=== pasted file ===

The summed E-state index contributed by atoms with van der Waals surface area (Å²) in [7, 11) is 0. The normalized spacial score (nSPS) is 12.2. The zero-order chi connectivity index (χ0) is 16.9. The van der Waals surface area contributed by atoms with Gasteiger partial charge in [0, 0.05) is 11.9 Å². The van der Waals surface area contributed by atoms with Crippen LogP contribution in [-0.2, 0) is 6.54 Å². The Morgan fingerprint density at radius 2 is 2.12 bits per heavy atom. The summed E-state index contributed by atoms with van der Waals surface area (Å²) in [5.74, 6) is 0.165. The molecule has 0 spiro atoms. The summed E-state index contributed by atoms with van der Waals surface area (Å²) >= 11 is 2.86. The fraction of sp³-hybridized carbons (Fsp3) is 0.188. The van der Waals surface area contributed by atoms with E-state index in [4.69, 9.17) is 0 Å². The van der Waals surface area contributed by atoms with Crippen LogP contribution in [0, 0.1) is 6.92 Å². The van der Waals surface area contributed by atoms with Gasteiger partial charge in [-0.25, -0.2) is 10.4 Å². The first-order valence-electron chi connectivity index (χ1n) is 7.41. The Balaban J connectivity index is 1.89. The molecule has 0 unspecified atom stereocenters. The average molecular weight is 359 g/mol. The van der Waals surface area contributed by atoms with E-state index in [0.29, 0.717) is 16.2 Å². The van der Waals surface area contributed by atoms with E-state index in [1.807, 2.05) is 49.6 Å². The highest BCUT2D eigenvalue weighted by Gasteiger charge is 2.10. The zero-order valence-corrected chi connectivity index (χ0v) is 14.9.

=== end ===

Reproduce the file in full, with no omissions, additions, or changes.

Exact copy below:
The summed E-state index contributed by atoms with van der Waals surface area (Å²) in [7, 11) is 0. The normalized spacial score (nSPS) is 12.2. The zero-order chi connectivity index (χ0) is 16.9. The van der Waals surface area contributed by atoms with Gasteiger partial charge in [0, 0.05) is 11.9 Å². The van der Waals surface area contributed by atoms with Crippen LogP contribution in [-0.2, 0) is 6.54 Å². The Morgan fingerprint density at radius 2 is 2.12 bits per heavy atom. The summed E-state index contributed by atoms with van der Waals surface area (Å²) in [5.74, 6) is 0.165. The molecule has 0 spiro atoms. The summed E-state index contributed by atoms with van der Waals surface area (Å²) >= 11 is 2.86. The fraction of sp³-hybridized carbons (Fsp3) is 0.188. The van der Waals surface area contributed by atoms with E-state index in [4.69, 9.17) is 0 Å². The van der Waals surface area contributed by atoms with Crippen LogP contribution in [0, 0.1) is 6.92 Å². The van der Waals surface area contributed by atoms with Gasteiger partial charge in [-0.25, -0.2) is 10.4 Å². The first-order valence-electron chi connectivity index (χ1n) is 7.41. The Balaban J connectivity index is 1.89. The molecule has 0 unspecified atom stereocenters. The average molecular weight is 359 g/mol. The van der Waals surface area contributed by atoms with E-state index in [0.29, 0.717) is 16.2 Å². The van der Waals surface area contributed by atoms with E-state index in [1.807, 2.05) is 49.6 Å². The highest BCUT2D eigenvalue weighted by Gasteiger charge is 2.10. The zero-order valence-corrected chi connectivity index (χ0v) is 14.9.